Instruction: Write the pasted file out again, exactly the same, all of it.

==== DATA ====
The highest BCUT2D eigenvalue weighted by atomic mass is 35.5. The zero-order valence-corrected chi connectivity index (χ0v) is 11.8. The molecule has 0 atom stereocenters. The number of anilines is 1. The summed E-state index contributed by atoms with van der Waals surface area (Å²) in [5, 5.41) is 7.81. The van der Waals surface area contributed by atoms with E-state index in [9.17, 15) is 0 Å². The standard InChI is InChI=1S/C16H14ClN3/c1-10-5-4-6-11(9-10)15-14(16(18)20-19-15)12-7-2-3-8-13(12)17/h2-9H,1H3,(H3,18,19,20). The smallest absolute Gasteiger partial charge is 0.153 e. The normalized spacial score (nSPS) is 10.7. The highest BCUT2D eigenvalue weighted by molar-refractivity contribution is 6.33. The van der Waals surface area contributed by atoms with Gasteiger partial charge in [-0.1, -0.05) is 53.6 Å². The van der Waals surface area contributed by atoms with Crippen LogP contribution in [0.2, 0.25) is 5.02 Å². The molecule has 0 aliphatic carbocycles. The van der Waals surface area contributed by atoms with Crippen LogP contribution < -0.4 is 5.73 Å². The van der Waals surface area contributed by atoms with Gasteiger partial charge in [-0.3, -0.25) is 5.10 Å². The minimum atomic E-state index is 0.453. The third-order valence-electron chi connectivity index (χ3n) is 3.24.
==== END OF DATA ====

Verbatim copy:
The highest BCUT2D eigenvalue weighted by atomic mass is 35.5. The zero-order valence-corrected chi connectivity index (χ0v) is 11.8. The molecule has 0 atom stereocenters. The number of anilines is 1. The summed E-state index contributed by atoms with van der Waals surface area (Å²) in [5, 5.41) is 7.81. The van der Waals surface area contributed by atoms with E-state index in [9.17, 15) is 0 Å². The standard InChI is InChI=1S/C16H14ClN3/c1-10-5-4-6-11(9-10)15-14(16(18)20-19-15)12-7-2-3-8-13(12)17/h2-9H,1H3,(H3,18,19,20). The smallest absolute Gasteiger partial charge is 0.153 e. The normalized spacial score (nSPS) is 10.7. The highest BCUT2D eigenvalue weighted by molar-refractivity contribution is 6.33. The van der Waals surface area contributed by atoms with Gasteiger partial charge in [-0.1, -0.05) is 53.6 Å². The van der Waals surface area contributed by atoms with Crippen LogP contribution in [0.2, 0.25) is 5.02 Å². The molecule has 0 aliphatic carbocycles. The van der Waals surface area contributed by atoms with Crippen LogP contribution < -0.4 is 5.73 Å². The van der Waals surface area contributed by atoms with Gasteiger partial charge in [-0.3, -0.25) is 5.10 Å². The minimum atomic E-state index is 0.453. The third-order valence-electron chi connectivity index (χ3n) is 3.24.